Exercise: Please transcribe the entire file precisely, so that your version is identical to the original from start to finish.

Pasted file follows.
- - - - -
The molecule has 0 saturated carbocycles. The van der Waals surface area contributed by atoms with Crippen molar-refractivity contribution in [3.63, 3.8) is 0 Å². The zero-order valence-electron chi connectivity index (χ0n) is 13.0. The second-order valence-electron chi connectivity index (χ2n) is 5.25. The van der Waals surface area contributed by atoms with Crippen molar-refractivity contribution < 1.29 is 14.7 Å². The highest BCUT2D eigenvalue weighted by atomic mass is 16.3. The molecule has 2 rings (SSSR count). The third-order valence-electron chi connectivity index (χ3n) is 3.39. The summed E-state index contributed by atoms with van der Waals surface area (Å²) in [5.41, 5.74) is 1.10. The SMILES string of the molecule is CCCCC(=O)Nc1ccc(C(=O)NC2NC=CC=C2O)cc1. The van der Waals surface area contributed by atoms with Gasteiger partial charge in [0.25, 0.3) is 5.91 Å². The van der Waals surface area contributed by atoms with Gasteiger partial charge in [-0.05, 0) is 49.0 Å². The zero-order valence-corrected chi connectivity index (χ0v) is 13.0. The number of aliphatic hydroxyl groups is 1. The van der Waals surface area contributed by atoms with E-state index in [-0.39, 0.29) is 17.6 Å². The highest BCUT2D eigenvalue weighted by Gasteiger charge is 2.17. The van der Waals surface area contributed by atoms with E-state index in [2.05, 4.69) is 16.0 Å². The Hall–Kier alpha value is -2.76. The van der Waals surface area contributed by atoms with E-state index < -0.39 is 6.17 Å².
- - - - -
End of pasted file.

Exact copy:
The molecule has 0 saturated carbocycles. The van der Waals surface area contributed by atoms with Crippen molar-refractivity contribution in [3.63, 3.8) is 0 Å². The zero-order valence-electron chi connectivity index (χ0n) is 13.0. The second-order valence-electron chi connectivity index (χ2n) is 5.25. The van der Waals surface area contributed by atoms with Crippen molar-refractivity contribution < 1.29 is 14.7 Å². The highest BCUT2D eigenvalue weighted by atomic mass is 16.3. The molecule has 2 rings (SSSR count). The third-order valence-electron chi connectivity index (χ3n) is 3.39. The summed E-state index contributed by atoms with van der Waals surface area (Å²) in [5.41, 5.74) is 1.10. The SMILES string of the molecule is CCCCC(=O)Nc1ccc(C(=O)NC2NC=CC=C2O)cc1. The van der Waals surface area contributed by atoms with Gasteiger partial charge in [0.25, 0.3) is 5.91 Å². The van der Waals surface area contributed by atoms with Gasteiger partial charge in [-0.05, 0) is 49.0 Å². The zero-order valence-corrected chi connectivity index (χ0v) is 13.0. The number of aliphatic hydroxyl groups is 1. The van der Waals surface area contributed by atoms with E-state index in [-0.39, 0.29) is 17.6 Å². The highest BCUT2D eigenvalue weighted by Gasteiger charge is 2.17. The van der Waals surface area contributed by atoms with E-state index in [2.05, 4.69) is 16.0 Å². The Hall–Kier alpha value is -2.76. The van der Waals surface area contributed by atoms with E-state index < -0.39 is 6.17 Å².